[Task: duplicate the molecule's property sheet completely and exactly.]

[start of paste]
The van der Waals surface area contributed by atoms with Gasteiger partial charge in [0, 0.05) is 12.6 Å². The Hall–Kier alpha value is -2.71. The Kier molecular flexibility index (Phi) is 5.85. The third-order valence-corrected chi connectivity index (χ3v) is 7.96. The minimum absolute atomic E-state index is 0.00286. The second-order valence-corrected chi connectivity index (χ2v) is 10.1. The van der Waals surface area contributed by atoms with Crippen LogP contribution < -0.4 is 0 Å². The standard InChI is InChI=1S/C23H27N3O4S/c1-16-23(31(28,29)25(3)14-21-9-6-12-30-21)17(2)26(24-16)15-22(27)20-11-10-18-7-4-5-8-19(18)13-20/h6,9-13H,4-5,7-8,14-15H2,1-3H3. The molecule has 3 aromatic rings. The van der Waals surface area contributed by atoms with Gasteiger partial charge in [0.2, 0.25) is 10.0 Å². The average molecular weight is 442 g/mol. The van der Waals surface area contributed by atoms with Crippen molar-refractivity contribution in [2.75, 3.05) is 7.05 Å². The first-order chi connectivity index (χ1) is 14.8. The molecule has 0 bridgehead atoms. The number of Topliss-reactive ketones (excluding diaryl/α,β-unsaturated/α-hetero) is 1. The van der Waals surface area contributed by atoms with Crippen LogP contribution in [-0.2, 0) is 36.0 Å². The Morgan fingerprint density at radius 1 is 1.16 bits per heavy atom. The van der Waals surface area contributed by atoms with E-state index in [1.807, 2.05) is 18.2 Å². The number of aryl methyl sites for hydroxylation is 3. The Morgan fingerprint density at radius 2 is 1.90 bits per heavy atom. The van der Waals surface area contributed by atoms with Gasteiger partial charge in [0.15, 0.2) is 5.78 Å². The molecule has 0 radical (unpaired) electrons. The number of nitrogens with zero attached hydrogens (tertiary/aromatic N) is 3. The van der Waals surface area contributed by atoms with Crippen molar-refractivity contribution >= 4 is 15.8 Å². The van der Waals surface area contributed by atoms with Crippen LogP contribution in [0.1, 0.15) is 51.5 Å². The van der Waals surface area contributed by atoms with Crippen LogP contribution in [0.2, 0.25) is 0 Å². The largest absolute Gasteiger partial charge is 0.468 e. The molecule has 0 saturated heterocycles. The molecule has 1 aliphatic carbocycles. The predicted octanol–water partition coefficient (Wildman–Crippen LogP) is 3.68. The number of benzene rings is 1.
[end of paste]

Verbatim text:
The van der Waals surface area contributed by atoms with Gasteiger partial charge in [0, 0.05) is 12.6 Å². The Hall–Kier alpha value is -2.71. The Kier molecular flexibility index (Phi) is 5.85. The third-order valence-corrected chi connectivity index (χ3v) is 7.96. The minimum absolute atomic E-state index is 0.00286. The second-order valence-corrected chi connectivity index (χ2v) is 10.1. The van der Waals surface area contributed by atoms with Crippen LogP contribution < -0.4 is 0 Å². The standard InChI is InChI=1S/C23H27N3O4S/c1-16-23(31(28,29)25(3)14-21-9-6-12-30-21)17(2)26(24-16)15-22(27)20-11-10-18-7-4-5-8-19(18)13-20/h6,9-13H,4-5,7-8,14-15H2,1-3H3. The molecule has 3 aromatic rings. The van der Waals surface area contributed by atoms with Gasteiger partial charge in [0.2, 0.25) is 10.0 Å². The average molecular weight is 442 g/mol. The van der Waals surface area contributed by atoms with Crippen molar-refractivity contribution in [2.75, 3.05) is 7.05 Å². The first-order chi connectivity index (χ1) is 14.8. The molecule has 0 bridgehead atoms. The number of Topliss-reactive ketones (excluding diaryl/α,β-unsaturated/α-hetero) is 1. The van der Waals surface area contributed by atoms with Crippen LogP contribution in [-0.2, 0) is 36.0 Å². The Morgan fingerprint density at radius 1 is 1.16 bits per heavy atom. The van der Waals surface area contributed by atoms with E-state index in [1.807, 2.05) is 18.2 Å². The number of aryl methyl sites for hydroxylation is 3. The Morgan fingerprint density at radius 2 is 1.90 bits per heavy atom. The van der Waals surface area contributed by atoms with Gasteiger partial charge in [0.15, 0.2) is 5.78 Å². The molecule has 0 radical (unpaired) electrons. The number of nitrogens with zero attached hydrogens (tertiary/aromatic N) is 3. The van der Waals surface area contributed by atoms with Crippen molar-refractivity contribution >= 4 is 15.8 Å². The van der Waals surface area contributed by atoms with Crippen LogP contribution in [0.1, 0.15) is 51.5 Å². The van der Waals surface area contributed by atoms with Crippen LogP contribution in [0.2, 0.25) is 0 Å². The largest absolute Gasteiger partial charge is 0.468 e. The molecule has 0 saturated heterocycles. The molecule has 1 aliphatic carbocycles. The predicted octanol–water partition coefficient (Wildman–Crippen LogP) is 3.68. The number of benzene rings is 1.